5 Ways to Support Our Mental and Spiritual Well-Being

(Photo above by Daniel Frese / Pexels)

When people ask how you’re doing, what’s your go-to response? We’re usually expected to say, “I’m fine” or “I’m good,” even if that’s not how we feel inside.

What are the ways Buddhism can help us renew ourselves despite the reality we’re facing?

1. Buddhism is reason.

There is no contradiction between medical science and Buddhism. If anything, for Buddhists, seeking out professional advice and support is an important step toward caring for ourselves.

However, accessing the best care is not easy. In fact, it can sometimes be a discouraging process, leaving you feeling alone or unsupported.

A friend from the Buddhability community, Yuko Miyama, courageously shares about her own mental health struggles, specifically with PTSD and depression. She breaks down how chanting Nam-myoho-renge-kyo helped her to find the best care. Fast forward to 20:55 to listen to her story.

2. Strengthening your spiritual well-being.

For Buddhists, strengthening our “spiritual well-being” is just as important as brushing our teeth or eating healthy. Why? Because the way we take care of ourselves internally impacts how we move through the world.

Our twice-daily practice of chanting Nam-myoho-renge-kyo and reciting brief sections of the Lotus Sutra, referred to as gongyo, is the source for this spiritual development. It’s how we build a solid spiritual core to experience genuine happiness and fulfillment despite whatever we are facing at the time.

Going a bit deeper, the Buddhist philosopher Daisaku Ikeda explains:

Reciting gongyo and chanting Nam-myoho-renge-kyo each day is a ceremony in which the microcosm of our lives harmonizes with the macrocosm of the universe. By engaging in this ceremony morning and evening, we bring forth the power to direct our lives toward the greatest happiness.

My Dear Friends in America, third edition, p. 48

It’s important to note that this is not an obligation, and if you miss a day, that’s totally okay. It’s more about developing your spiritual core, one step at a time.

3. Getting enough sleep + eating well = balanced life.

Sometimes when we want to take better care of ourselves, whether it’s going to bed earlier or improving what we eat, it can feel overwhelming. Instead, it’s helpful to look what we can improve today and simply do our best one day at a time.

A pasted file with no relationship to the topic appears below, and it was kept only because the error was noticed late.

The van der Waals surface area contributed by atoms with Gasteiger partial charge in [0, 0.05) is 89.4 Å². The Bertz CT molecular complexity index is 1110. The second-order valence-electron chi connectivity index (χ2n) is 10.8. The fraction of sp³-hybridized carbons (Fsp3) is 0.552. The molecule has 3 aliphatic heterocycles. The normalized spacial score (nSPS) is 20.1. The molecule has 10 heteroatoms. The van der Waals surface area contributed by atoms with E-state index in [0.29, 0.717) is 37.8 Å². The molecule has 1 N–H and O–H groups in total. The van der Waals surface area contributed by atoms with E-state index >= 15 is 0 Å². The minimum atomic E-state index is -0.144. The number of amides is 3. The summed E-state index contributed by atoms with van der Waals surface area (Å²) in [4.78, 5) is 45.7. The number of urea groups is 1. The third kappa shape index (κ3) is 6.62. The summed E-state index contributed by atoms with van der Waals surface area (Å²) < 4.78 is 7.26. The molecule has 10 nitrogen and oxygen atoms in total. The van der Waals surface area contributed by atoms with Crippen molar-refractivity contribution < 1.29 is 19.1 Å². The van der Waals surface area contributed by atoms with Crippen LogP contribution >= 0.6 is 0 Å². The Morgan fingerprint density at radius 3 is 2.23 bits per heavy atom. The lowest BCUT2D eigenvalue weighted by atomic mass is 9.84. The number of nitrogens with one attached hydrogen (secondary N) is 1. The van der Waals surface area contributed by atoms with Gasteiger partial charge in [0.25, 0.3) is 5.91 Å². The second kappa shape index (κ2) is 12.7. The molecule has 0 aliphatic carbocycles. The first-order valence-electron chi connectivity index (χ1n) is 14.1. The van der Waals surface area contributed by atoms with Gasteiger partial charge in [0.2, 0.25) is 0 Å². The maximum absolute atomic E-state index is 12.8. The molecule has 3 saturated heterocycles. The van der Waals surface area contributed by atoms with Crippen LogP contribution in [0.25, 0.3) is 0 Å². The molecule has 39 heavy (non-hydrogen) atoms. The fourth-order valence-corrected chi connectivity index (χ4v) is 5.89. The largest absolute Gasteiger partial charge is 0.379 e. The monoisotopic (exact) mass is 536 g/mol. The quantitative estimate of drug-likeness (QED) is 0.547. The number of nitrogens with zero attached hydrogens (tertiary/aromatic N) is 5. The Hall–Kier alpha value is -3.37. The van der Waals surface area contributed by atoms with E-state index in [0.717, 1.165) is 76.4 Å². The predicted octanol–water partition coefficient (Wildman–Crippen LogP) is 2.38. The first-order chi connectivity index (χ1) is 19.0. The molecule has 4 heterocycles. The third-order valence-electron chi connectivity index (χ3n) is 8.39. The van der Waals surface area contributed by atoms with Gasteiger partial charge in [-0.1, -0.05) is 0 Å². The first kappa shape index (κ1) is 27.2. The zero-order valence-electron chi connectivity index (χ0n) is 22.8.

Emphasizing the importance of sleep, Ikeda shares that not getting enough sleep is like leaving a car’s engine running, eventually it’ll malfunction and break down. Breaking out of that unhealthy sleep cycle can feel impossible but Ikeda gives this practical advice:

Manage your time wisely, and try to do your gongyo early and get to bed early. That will prepare you for a fresh start the next morning. Developing the wisdom and self-control to put this into practice will benefit your health.

The Wisdom for Creating Happiness and Peace, part 2, p. 240

He continues:

Recently, there has been some focus on the benefits of “mini naps”—brief naps of five or ten minutes’ duration—in promoting health and productivity. The key is to make good use of rest periods during the day so that you can take care of your health.

The Wisdom for Creating Happiness and Peace, part 2, p. 240

4. Remember, there’s no need to rush.

When you’re going through a difficult time and can’t see a way out, it can feel impossible to break through. But remember: Who you are in this moment or what you’re experiencing right now will not last forever.

In moments of frustration or doubt, it’s important not to beat ourselves up. Everyone’s situation is different, and we are doing our best.

In moments of frustration or doubt, it’s important not to beat ourselves up. Everyone’s situation is different, and we are doing our best.

As Ikeda writes, “Life is long, and there is no need to rush things” (The Wisdom for Creating Happiness and Peace, part 2, p. 107)

So, be kind to yourself, and if you feel up to it, reach out when you need support but no pressure. Just know that there is a community that believes in you and will never give up on you.

5. Our challenges can help us empathize with others and believe in our own dignity.

When we struggle to take care of ourselves or have mental health challenges, it’s not a sign of weakness or mean that there’s something wrong with us.

It’s quite the opposite from the Buddhist perspective. Having challenges enables us to empathize with and support others. It can even become our strength, as shown by Matthew Wroblewski, of Doe Run, Missouri. At one point, his social anxiety was so bad that he couldn’t look others in the eye. Through his Buddhist practice, though, he overcame his anxiety and is now a social worker who’s got everyone’s back.

Facing health challenges can inspire us to bring out our courage and perseverance. It can also challenge us to believe in our own dignity, no matter what the diagnosis is. We are Buddhas, through and through.

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